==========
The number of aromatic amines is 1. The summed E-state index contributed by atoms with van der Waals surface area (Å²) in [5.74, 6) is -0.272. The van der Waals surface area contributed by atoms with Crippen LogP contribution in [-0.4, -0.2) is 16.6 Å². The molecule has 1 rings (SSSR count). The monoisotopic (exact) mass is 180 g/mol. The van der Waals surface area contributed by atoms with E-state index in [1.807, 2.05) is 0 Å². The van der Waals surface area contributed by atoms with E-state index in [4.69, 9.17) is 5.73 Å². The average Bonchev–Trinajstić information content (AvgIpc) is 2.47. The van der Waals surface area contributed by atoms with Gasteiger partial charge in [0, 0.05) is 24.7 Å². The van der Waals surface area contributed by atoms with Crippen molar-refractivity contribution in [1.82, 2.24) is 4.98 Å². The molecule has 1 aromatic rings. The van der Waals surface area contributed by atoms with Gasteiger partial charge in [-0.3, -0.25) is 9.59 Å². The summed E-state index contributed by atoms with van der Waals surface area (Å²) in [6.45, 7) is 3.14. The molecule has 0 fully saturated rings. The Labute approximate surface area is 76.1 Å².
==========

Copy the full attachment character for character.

The number of aromatic amines is 1. The summed E-state index contributed by atoms with van der Waals surface area (Å²) in [5.74, 6) is -0.272. The van der Waals surface area contributed by atoms with Crippen LogP contribution in [-0.4, -0.2) is 16.6 Å². The molecule has 1 rings (SSSR count). The monoisotopic (exact) mass is 180 g/mol. The van der Waals surface area contributed by atoms with E-state index in [1.807, 2.05) is 0 Å². The van der Waals surface area contributed by atoms with E-state index in [4.69, 9.17) is 5.73 Å². The average Bonchev–Trinajstić information content (AvgIpc) is 2.47. The van der Waals surface area contributed by atoms with Gasteiger partial charge in [0, 0.05) is 24.7 Å². The van der Waals surface area contributed by atoms with Crippen molar-refractivity contribution in [1.82, 2.24) is 4.98 Å². The molecule has 1 aromatic rings. The van der Waals surface area contributed by atoms with Gasteiger partial charge in [-0.3, -0.25) is 9.59 Å². The summed E-state index contributed by atoms with van der Waals surface area (Å²) in [6.45, 7) is 3.14. The molecule has 0 fully saturated rings. The Labute approximate surface area is 76.1 Å².